Home country: Italy
Education: Vocational education. Major in cooking, minor in food and beverage. Bachelor’s degree in Social Sciences and Community Development.
Occupation in home country: Food and beverage manager
Moved to Finland: in 2011 with his family
Languages: Italian, English, Spanish
Intercultural relationship: Fabrizio was married to an American woman, they were together for 18 years. His ex-wife comes from an intercultural family, too.
Fabrizio, his wife and their two sons were living in the US and later moved to Italy. However, they realised that economical and social were not satisfying for raising the kids and decided to move somewhere else. They chose Finland as a country of residence consciously, as they believed Finland would be a good place for the kids to grow up. The couple conducted extensive research about the country to find out how the educational system works, how the state supports citizens and how likely one of them would be able to find a job. They even came to Helsinki in winter to see how the climate was and in late summer - to visit schools in person and talk to teachers to figure out which school their children would go to in case they were to move. The kids eventually went to an international school where the communication between peers and teachers happened mostly in English, and Finnish was taught as a second language. However, Fabrizio thinks that it would have been better if they went to a Finnish school straight away because the kids’ Finnish skills were not developing fast enough to live in Finland and make friends outside school.
Considering the fact that Fabrizio has moved to foreign countries a lot of times in his life (he has lived in Italy, the US, the Netherlands, the UK, and Thailand), he was used to not building up any expectations with regards to living in a new place. That is why he did not have any preconceived notions about Finland. The only idea he had in mind about the country was that life here was organized and well-structured.
If you move to Finland with kids and plan to stay in the country for a long time, consider an option of putting children in a Finnish school rather than an International school. In this way, they will be able to learn Finnish faster.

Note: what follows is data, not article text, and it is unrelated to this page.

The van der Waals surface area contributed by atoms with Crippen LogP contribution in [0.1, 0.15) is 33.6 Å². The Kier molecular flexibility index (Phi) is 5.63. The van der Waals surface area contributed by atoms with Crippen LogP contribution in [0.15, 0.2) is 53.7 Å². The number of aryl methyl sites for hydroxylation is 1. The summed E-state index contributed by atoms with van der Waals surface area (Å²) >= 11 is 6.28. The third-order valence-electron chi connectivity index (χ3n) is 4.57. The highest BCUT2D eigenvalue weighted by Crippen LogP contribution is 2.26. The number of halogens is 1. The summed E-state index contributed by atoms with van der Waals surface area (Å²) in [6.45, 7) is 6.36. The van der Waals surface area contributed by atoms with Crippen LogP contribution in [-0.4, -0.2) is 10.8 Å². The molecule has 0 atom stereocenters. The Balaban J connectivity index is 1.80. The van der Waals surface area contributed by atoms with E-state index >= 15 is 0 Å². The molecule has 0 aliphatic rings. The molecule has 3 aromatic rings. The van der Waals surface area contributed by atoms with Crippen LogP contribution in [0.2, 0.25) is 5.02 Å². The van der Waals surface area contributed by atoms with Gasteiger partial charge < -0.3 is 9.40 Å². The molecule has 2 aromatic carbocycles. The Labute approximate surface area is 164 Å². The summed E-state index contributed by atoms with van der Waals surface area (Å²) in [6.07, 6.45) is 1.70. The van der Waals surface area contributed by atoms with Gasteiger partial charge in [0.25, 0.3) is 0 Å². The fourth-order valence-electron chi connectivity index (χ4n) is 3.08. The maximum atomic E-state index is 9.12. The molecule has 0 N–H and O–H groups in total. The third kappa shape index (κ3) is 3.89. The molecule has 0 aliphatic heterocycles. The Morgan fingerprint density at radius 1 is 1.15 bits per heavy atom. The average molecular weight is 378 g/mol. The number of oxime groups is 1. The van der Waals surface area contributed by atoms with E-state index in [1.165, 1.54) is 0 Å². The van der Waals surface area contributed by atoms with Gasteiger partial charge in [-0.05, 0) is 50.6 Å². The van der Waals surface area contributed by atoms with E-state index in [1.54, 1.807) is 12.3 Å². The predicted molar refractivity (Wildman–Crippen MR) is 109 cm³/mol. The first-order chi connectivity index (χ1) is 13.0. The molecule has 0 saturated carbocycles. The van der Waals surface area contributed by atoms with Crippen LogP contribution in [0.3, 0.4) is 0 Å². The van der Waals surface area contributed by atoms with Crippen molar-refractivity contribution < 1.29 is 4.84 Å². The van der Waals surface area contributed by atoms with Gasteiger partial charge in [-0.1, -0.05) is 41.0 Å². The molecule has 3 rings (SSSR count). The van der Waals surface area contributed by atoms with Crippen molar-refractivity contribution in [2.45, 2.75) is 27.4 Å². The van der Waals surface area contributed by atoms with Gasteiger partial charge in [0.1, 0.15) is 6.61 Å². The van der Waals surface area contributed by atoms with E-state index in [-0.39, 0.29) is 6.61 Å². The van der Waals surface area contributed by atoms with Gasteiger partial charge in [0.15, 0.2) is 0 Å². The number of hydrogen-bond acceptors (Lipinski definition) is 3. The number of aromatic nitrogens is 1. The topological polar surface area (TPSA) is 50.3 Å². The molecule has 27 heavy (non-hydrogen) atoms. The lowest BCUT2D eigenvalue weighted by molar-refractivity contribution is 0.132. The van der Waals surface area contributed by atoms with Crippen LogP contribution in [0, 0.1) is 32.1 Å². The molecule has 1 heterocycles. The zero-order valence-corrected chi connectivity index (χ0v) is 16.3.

Fabrizio moved to Finland earlier than the rest of his family to be able to settle down and prepare everything for their arrival, such as finding a job and a place to stay. There was a high demand for professionals in his industry, so Fabrizio found a job in the food and beverage sector within two weeks of his arrival without Finnish skills.
However, after he and his wife got divorced, he decided to change his career, as his previous job did not have a fixed schedule and quite often he would need to do evening and weekend shifts. He wanted to have more certainty with his schedule to be able to have joint custody with his wife, when both divorced parents take care of kids equally. Moreover, he was always motivated by helping others, so his career choice fell on social services.
Fabrizio admits that the opportunities he has now careerwise are the result of him making all his decisions strategically during his time at university where he got into shortly after he had decided to change careers. For example, he participated in projects that would be beneficial for his career or where he could gain useful contacts. Moreover, he attended different seminars in his industry where he could not understand a word, as they were in Finnish. However, he was able to talk to people during coffee breaks getting to know them and sharing his story and aspirations. He also suggests learning Finnish for increasing chances of being employed. Although he was able to get his jobs without the language skills, he believes he would have way more opportunities speaking Finnish.